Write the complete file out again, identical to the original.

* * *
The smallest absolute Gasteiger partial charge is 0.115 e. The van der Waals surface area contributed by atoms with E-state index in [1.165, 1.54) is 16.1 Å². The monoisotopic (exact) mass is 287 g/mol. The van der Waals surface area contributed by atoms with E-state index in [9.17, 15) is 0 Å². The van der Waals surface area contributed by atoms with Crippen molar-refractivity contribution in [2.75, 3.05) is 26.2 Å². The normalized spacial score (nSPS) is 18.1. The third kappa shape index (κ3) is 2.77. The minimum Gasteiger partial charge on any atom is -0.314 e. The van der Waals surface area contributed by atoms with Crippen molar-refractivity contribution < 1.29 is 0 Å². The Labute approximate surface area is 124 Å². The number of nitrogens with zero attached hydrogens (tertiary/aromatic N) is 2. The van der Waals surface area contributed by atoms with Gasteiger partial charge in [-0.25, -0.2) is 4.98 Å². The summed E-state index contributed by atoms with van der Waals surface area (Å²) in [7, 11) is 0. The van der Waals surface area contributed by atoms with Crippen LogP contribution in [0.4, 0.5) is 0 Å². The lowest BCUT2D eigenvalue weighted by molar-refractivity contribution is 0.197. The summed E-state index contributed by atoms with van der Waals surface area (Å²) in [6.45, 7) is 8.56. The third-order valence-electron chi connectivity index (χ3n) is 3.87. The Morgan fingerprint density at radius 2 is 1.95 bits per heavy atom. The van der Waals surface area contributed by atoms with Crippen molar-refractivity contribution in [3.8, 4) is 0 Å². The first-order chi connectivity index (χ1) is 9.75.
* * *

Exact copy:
The smallest absolute Gasteiger partial charge is 0.115 e. The van der Waals surface area contributed by atoms with E-state index in [1.165, 1.54) is 16.1 Å². The monoisotopic (exact) mass is 287 g/mol. The van der Waals surface area contributed by atoms with E-state index in [9.17, 15) is 0 Å². The van der Waals surface area contributed by atoms with Crippen molar-refractivity contribution in [2.75, 3.05) is 26.2 Å². The normalized spacial score (nSPS) is 18.1. The third kappa shape index (κ3) is 2.77. The minimum Gasteiger partial charge on any atom is -0.314 e. The van der Waals surface area contributed by atoms with Crippen molar-refractivity contribution < 1.29 is 0 Å². The Labute approximate surface area is 124 Å². The number of nitrogens with zero attached hydrogens (tertiary/aromatic N) is 2. The van der Waals surface area contributed by atoms with Gasteiger partial charge in [-0.25, -0.2) is 4.98 Å². The summed E-state index contributed by atoms with van der Waals surface area (Å²) in [7, 11) is 0. The van der Waals surface area contributed by atoms with Crippen LogP contribution in [0.4, 0.5) is 0 Å². The lowest BCUT2D eigenvalue weighted by molar-refractivity contribution is 0.197. The summed E-state index contributed by atoms with van der Waals surface area (Å²) in [6.45, 7) is 8.56. The third-order valence-electron chi connectivity index (χ3n) is 3.87. The Morgan fingerprint density at radius 2 is 1.95 bits per heavy atom. The van der Waals surface area contributed by atoms with Crippen molar-refractivity contribution in [3.8, 4) is 0 Å². The first-order chi connectivity index (χ1) is 9.75.